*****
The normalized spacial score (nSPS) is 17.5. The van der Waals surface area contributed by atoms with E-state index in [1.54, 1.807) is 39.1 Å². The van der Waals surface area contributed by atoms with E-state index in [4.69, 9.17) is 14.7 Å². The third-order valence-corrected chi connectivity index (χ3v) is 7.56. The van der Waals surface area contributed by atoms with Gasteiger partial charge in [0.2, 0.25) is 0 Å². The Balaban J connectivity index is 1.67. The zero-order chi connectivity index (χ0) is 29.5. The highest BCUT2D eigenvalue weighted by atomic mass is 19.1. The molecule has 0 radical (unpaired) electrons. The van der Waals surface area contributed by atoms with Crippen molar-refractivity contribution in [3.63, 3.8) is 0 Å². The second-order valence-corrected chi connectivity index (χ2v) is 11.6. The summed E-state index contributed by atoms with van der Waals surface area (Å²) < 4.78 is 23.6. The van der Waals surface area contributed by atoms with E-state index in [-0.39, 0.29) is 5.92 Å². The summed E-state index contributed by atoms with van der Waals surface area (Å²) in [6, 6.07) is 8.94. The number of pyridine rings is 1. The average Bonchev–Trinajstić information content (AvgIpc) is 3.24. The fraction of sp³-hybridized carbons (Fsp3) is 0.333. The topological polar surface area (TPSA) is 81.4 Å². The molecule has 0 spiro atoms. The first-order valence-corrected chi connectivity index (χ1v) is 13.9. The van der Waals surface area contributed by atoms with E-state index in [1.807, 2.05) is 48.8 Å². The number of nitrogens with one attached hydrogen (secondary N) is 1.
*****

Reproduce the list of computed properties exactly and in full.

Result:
The normalized spacial score (nSPS) is 17.5. The van der Waals surface area contributed by atoms with E-state index in [1.54, 1.807) is 39.1 Å². The van der Waals surface area contributed by atoms with E-state index in [4.69, 9.17) is 14.7 Å². The third-order valence-corrected chi connectivity index (χ3v) is 7.56. The van der Waals surface area contributed by atoms with Gasteiger partial charge in [0.2, 0.25) is 0 Å². The Balaban J connectivity index is 1.67. The zero-order chi connectivity index (χ0) is 29.5. The highest BCUT2D eigenvalue weighted by atomic mass is 19.1. The molecule has 0 radical (unpaired) electrons. The van der Waals surface area contributed by atoms with Crippen molar-refractivity contribution in [3.63, 3.8) is 0 Å². The second-order valence-corrected chi connectivity index (χ2v) is 11.6. The summed E-state index contributed by atoms with van der Waals surface area (Å²) < 4.78 is 23.6. The van der Waals surface area contributed by atoms with E-state index in [-0.39, 0.29) is 5.92 Å². The summed E-state index contributed by atoms with van der Waals surface area (Å²) in [6, 6.07) is 8.94. The number of pyridine rings is 1. The average Bonchev–Trinajstić information content (AvgIpc) is 3.24. The fraction of sp³-hybridized carbons (Fsp3) is 0.333. The topological polar surface area (TPSA) is 81.4 Å². The molecule has 0 spiro atoms. The first-order valence-corrected chi connectivity index (χ1v) is 13.9. The van der Waals surface area contributed by atoms with E-state index in [1.807, 2.05) is 48.8 Å². The number of nitrogens with one attached hydrogen (secondary N) is 1.